We wrap up with three interesting articles, all around the theme of how businesses are (or may need to continue) adapting to the work-from-home environment: the first highlights recent research that in the aggregate, productivity of workers from home is ‘only’ down 1%, and the majority of workers are experiencing higher productivity at home (offset by a smaller number that are significantly struggling with lower productivity); the second looks at our growing obsession with sweatpants (and more generally, comfortable clothing, especially off-camera from the waist down) and whether/how the workplace dress code will return when we’re all allowed to go back to work; and the implications of how business owners (including advisory firm owners) may need to adapt if we don’t all get back to work in the next 1-2 months and instead it turns out that a resurgence of the coronavirus results in us operating on an at-least-partial-work-from-home environment (and forcing us to really learn how to survive and thrive in a virtual workplace) for another 12-18 months instead?
Enjoy the ‘light’ reading!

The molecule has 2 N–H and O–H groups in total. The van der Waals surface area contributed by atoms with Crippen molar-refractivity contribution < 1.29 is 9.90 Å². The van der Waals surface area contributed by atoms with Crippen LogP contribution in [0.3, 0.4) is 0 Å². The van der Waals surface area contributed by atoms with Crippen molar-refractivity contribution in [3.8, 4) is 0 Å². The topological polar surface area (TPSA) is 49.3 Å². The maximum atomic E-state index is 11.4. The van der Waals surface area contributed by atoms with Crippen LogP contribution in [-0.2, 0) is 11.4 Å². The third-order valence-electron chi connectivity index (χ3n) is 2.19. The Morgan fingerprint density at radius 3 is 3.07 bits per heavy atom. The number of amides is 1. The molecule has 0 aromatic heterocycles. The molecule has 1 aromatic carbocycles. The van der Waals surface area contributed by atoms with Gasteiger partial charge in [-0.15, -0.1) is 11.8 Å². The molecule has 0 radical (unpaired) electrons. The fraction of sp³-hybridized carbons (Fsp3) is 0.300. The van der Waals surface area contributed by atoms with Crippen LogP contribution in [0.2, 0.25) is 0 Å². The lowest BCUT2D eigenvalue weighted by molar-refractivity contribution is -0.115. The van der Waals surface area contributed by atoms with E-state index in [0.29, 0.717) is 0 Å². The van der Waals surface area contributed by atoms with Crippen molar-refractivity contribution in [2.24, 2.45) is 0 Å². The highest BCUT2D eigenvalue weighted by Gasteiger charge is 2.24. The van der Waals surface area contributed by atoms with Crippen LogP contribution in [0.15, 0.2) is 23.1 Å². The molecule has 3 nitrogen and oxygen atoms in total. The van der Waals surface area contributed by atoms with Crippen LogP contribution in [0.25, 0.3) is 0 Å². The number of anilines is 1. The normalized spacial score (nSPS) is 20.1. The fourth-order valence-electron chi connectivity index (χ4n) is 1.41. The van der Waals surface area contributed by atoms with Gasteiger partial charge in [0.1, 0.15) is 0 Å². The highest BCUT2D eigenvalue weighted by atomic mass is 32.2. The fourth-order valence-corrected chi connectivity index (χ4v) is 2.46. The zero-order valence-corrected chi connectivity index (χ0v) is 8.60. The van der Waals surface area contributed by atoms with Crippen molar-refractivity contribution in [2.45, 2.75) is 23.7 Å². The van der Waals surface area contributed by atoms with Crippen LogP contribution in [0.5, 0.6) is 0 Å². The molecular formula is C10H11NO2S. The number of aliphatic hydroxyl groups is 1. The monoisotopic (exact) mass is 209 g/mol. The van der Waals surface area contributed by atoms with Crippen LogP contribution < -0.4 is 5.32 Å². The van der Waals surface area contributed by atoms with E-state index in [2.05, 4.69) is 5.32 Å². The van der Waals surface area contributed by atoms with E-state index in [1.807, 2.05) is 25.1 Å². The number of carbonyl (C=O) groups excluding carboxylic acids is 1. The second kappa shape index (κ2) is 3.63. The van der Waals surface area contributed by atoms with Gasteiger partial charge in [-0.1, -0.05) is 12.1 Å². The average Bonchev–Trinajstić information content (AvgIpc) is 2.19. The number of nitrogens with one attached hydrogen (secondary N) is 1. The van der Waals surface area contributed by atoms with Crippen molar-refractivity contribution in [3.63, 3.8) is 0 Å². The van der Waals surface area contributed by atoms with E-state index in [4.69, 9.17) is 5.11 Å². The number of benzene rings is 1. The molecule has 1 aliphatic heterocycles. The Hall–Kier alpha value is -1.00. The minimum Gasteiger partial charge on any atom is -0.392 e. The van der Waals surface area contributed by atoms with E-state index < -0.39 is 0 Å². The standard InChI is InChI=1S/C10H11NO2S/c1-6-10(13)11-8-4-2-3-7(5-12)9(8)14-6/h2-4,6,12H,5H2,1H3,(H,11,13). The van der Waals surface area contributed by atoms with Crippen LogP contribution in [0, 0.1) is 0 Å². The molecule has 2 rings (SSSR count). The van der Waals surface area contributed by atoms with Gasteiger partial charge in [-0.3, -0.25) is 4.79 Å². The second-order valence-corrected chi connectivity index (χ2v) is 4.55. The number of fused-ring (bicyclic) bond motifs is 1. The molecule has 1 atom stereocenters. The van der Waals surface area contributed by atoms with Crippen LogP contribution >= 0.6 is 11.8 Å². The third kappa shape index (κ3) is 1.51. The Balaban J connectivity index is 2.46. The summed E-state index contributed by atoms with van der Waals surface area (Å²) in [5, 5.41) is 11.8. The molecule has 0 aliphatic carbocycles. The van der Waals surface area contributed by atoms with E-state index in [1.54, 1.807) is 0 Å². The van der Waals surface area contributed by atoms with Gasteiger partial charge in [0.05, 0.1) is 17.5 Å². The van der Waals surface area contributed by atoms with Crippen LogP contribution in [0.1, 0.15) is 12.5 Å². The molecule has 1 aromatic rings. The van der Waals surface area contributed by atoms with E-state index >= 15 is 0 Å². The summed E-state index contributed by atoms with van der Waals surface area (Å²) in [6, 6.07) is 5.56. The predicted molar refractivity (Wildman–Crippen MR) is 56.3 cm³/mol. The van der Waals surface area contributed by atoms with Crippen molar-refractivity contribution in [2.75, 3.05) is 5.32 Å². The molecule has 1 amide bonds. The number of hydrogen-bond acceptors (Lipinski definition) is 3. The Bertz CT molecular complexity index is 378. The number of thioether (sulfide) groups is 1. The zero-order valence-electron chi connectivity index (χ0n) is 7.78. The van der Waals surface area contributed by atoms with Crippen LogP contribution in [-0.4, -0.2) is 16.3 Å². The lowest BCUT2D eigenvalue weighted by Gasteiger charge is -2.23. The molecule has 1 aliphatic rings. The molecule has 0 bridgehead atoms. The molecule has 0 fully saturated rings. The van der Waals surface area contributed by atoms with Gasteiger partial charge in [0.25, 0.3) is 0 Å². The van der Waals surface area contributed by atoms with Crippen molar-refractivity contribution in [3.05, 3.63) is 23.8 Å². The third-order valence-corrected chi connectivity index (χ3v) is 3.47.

Goldman Sachs Acquires RIA Custodian Folio Institutional (Oisin Breen, RIABiz) – The big industry news this week is that Goldman Sachs is acquiring Folio Institutional, an RIA custodian that had an estimated $11B on its platform amongst 450 independent RIAs, for what’s rumored to have been as much as a $250M purchase price. The deal has some speculating about whether Goldman is about to make a bigger push into the RIA custody business to compete with the likes of Schwab, Fidelity, and TD Ameritrade, especially with questions looming of whether the prospective #Schwabitrade deal (of Schwab acquiring TD Ameritrade) could create an opening for new competitors, and Folio’s existing focus with small firms (with only 17 RIAs at >$100M of AUM and the 400+ remainders at <$100M). Yet in practice, it’s not clear that Goldman intends to repackage Folio as a direct competitor for the RIA custody business. On the one hand, Goldman acquired United Capital and its $25B of AUM last year, which means “just” shifting its existing United Capital assets (not to mention additional Ayco assets) onto an “in-house” RIA custodian would more-than-triple the current Folio business. And in practice, Goldman isn’t even placing the Folio acquisition into its Wealth Management division, but instead its Global Markets division (in what appears to be a desire to scale up its institutional trading desks with retail volume). Not to mention using Folio as its framework for a rumored-to-be-coming Goldman robo-advisor to pair with its Marcus bank offering. Though some are suggesting that the real prize opportunity of Folio, which was the first custodian to offer fractional share trading for advisors, is to leapfrog past the current ETF environment (where Goldman has struggled to compete) and into the next generation of investing: Direct Indexing (where size, scale, and technology are crucial for execution) as an ETF competitor. In addition, Goldman will be well-positioned to compete for wirehouse breakaways, which may be attracted to Goldman’s premier brand and Private Wealth capabilities packaged in an independent RIA (on Folio) chassis, and paired with United Capital’s FinLifeCX front-end.